This is juxtaposed with the ideal of the American Dream, represented through the metaphor of “implacable fires of human desperation” which emphasize the impossibility of the American Dream, a notion that hard work and courage inevitably leads to prosperity.It is this dream that Amanda Wingfield escapes to, “Try and you will succeed! and ironically the object from which her son, Tom, the narrator of the play escapes from. Tom’s argument that, “Man is by instinct a lover, a hunter, a fighter, and none of those instincts are given much play at the warehouse! ” is juxtaposed through his escape into “the movies night after night” The hypocritical nature of Tom illustrates man’s tendency to delve further into illusion as the amount of problems increase. The allusion to the “revolution in.
.. Guernica” is juxtaposed to the uneasy peace in America and parallels Tom’s want to escape from his volatile surroundings.This is symbolized through the fire escape, a visually prominent part of the set which conveys possibility of a way out and Tom fascination with the image of the magician that “got out of the coffin without removing one nail”.
The coffin represents Tom’s life to which he is confined and the nails symbolize the emotional constraints and obligations Tom has towards his sister crippled sister, Laura. Laura herself “lives in a world of her own-a world of-little glass ornaments ” and the breaking of the animals by Tom foreshadows his abandonment of fraternal duties towards Laura.Tom’s confession at the end of the play, ” Oh Laura..
I tried to leave you behind me, but I am more faithful than I intended to be! ” shows that Tom must confront his issues not run away from them Thus Williams uses symbols and juxtaposition to reveal that although the problems of the human condition are alleviated by fantasy, the problems remain and it is better to deal with them than escape them. Michael Gow’s Away deals with the cornerstones of the human condition, mortality and loss, and highlights the strength of the human condition in coping with these aspects.The play is set within 1968 Australia and the profound loss caused by the senseless Vietnam War is reflected through the character of Coral, who son was killed in the war. Her inability to confront her emotional pain transforms her into a “ghost” like state and is exemplified through her moving soliloquy where she questions, “Is it better for them to die like that? Like gods? ” The rhetorical questions allow the responders to sense her inner pain.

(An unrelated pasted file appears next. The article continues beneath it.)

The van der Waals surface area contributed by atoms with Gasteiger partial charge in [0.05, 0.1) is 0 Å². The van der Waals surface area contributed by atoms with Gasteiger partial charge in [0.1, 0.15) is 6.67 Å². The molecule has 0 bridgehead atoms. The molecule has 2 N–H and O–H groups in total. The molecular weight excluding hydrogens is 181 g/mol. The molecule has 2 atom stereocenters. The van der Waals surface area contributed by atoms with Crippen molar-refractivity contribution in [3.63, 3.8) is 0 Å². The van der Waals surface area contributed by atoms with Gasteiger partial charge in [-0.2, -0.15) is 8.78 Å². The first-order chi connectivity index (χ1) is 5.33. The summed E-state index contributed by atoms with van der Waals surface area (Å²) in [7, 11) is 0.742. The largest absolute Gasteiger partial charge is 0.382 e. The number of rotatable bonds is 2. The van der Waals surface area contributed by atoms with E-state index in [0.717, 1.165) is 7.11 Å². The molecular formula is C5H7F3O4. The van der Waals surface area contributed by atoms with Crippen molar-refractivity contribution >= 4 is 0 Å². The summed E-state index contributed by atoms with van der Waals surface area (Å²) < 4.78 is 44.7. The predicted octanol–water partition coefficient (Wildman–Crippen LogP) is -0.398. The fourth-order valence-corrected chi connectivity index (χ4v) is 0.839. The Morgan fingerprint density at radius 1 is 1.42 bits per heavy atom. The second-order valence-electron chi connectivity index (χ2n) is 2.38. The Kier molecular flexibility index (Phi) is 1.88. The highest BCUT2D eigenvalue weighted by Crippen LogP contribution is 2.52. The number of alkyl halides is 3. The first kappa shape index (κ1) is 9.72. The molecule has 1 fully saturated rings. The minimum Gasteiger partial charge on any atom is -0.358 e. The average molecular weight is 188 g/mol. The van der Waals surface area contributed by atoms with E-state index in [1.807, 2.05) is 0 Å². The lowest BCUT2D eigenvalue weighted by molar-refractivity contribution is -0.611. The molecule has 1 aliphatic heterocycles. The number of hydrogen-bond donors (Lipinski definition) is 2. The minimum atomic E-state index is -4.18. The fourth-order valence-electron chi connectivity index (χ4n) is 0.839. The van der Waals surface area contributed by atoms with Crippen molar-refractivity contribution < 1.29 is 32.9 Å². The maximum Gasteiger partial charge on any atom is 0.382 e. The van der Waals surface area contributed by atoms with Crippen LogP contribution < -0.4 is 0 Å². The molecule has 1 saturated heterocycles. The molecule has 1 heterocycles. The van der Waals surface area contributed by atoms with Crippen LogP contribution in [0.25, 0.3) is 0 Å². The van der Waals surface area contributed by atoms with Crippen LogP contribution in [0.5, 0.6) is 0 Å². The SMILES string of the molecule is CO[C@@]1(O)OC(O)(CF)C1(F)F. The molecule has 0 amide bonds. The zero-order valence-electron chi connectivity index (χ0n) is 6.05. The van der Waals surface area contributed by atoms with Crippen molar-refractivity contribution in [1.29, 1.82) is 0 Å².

Coral’s incapability to cope with her grief is further agitated by her husband, Roy’s lack of support.Roy’s insistence that it was right to “Defend that (high) standard (of living)” by fighting the war is contrasted to the evasive reply of Coral’s “help me choose a dress”. It is only through her emotional connection with Tom, a young boy with leukemia, does Coral begin to transform. The intertextuality of Midsummer Night’s dream, in which Tom is Puck, foreshadows his role as the restorer here to “make amends”.
Coral’s acceptance of her son’s death is shown metaphorically in the allegory of ‘The Stranger on the Shore’.The play parallels Coral’s inability to detach herself from her lost loved one. Coral’s lines read “in her own voice” of “I’m walking..
. I’m walking” reflects her acceptance of death through Tom’s acceptance of his. Therefore Coral develops resilience through her losses. Gwen’s materialistic outlook on life, “We’ve got a new caravan.
Everything in it you could want”, is a result of her struggle during her youth against The Great Depression and is symbolized through her reliance on “bex powder”.The destruction of her all material possessions in the storm forces Gwen to confront her materialism and become a stronger person in the process, ,”what do you think of me? I’m sorry…
and not just to you… to everybody”.
The storm is also a metaphor for the healing power of nature, paralleled by Gow’s use of light and the outdoors. After the storm “there is darkness” then the “light becomes warm and intense. “, signifying the positive outcomes the human condition experiences that result from loss. Furthermore Gwen’s inability to swallow the bex powder, “I can’t do it” is symbolic of her change.
Michael Gow thus proves that a superficial life can be led but to truly understand oneself obstacles and hardships must be overcome but ultimately they lead to a greater understanding of self. Through the texts The Love Song of J. Alfred Prufrock, Away and The Glass Menagerie, the human condition is shown to be pervaded by suffering and loss. However to attain the discovery of the inner self one must journey through the negative aspects of the Human Condition and it is this journey which strengthens and defines the human condition.